Lovingfreedom Tue 26-Mar-13 10:29:10

If it's a 2 year old, not much explaining to do. Just say 'daddy lives here now instead of in this house...and you'll see him on Sunday' or whatever. A 2 year old has little understanding of what is normal in a relationship - they just want to be kept safe and preferably know where their next banana is coming from (don't we all...fnarr!). This is a view from a self-confessed pervert, admittedly with problems... but I still prefer truth to lies wink

eatmydust Tue 26-Mar-13 10:30:18

It's really difficult. If you don't tell them the truth (in language they understand) they will find out anyway at school or from extended family. I do know someone this happened too - OW involved but the kids were just told parents were separating- school friends who had found out from their own parents told them.

I also agree with you that he has betrayed them as much as you and the older ones will realise and feel that.

Maybe just something along the lines of 'Mummy and Daddy are splitting up and will not be living together any more' Then follow up with what it means for them - i.e. we are moving to another house etc.

I'd follow up any questions from the older ones honestly.

Mosman Tue 26-Mar-13 10:30:55

The 2 year old is the least of my worries tbh

Hopingtobehappy Tue 26-Mar-13 10:31:25

If he is not leaving for someone else then all the more reason to not bring what has happened into things.

You need to put the children first, as has been pointed out before you will get the 'blame' at some point along the lines, but you will just have to deal with it and be the adult when that happens.

Believe me, when I comfort my sobbing child because he 'feels sorry for Dad living all alone' (he doesnt seem to notice that I live all alone when they are with him LOL) I would love to scream 'well it serves him bloody right!' but I wont ever, because my child doesnt deserve to hear me spout vemin about someone he loves unconditionally.

Lovingfreedom Tue 26-Mar-13 10:36:25

Yes - I agree. The 2 year old won't question anything and will be fine. The older ones are likely to understand more. I'm not into punishment, revenge, anything like that. I think he's made his situation, and needs to take responsibility for how he deals with it. You can't speak on behalf of a partner that you can't trust...you can look after your kids though and be as honest as possible. I'd recommend answering the questions you can answer honestly, try not to use emotive language or slag off your ex. Anything you can't answer for certain yourself say 'I'm sorry I don't know, you'd need to ask your dad about that'.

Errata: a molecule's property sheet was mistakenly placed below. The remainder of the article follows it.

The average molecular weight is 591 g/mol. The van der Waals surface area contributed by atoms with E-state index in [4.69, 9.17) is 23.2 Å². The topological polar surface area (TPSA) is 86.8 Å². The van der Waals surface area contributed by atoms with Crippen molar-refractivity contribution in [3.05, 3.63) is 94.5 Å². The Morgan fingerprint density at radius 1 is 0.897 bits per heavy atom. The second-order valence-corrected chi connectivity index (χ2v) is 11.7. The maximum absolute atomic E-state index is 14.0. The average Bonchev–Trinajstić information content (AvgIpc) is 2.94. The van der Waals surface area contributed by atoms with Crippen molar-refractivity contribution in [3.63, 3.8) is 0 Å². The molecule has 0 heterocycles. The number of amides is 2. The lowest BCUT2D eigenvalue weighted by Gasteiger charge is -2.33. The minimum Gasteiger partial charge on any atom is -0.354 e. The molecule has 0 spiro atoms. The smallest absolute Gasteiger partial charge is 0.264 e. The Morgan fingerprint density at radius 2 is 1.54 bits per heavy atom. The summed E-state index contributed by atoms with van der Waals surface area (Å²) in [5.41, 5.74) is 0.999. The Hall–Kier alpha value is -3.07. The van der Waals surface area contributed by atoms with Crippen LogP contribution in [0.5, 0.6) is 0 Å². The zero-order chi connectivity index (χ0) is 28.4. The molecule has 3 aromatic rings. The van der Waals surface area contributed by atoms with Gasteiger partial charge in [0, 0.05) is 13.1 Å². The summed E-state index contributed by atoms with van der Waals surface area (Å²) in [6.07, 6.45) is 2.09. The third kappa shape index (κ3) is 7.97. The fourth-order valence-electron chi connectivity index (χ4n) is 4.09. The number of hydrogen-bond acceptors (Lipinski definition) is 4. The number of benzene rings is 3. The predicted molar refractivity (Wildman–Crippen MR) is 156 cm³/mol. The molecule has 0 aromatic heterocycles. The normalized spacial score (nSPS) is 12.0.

Mosman Tue 26-Mar-13 10:46:35

I'm leaning towards not doing the united front thing that he'd so like to have played out and let him take them on his own and explain, I'll deal with the fall out afterwards - as fucking usual

meditrina Tue 26-Mar-13 10:57:37

Can you lean the other way?

Your DCs need to know that you both still love them and will do your best by them (you know it's true for you, and I hope it's true enough for him). Telling them together is one small demonstration that you will pull together when there is something important that directly affects the DCs. Also, you'll know exactly what he said. Which may helo in dealing with whatever fallout comes your way.

I would be furious with him for attempting to blackmail you with the threats of telling DCs about the detail of his version of events within the marriage. You need to point out (quite forcefully) that that is never appropriate.

Lovingfreedom Tue 26-Mar-13 11:02:38

My ex and I took the kids out for a chinese meal and broke the news to them as a 'united front'. They knew it was coming because he had already moved out of the house and was already staying with a friend. That worked quite well I suppose as a transition and worked better for 'us' on neutral ground and in a public place so there was no shouting/blame etc. However, that was just the very basics. I told them and then asked if they had questions. They said they didn't.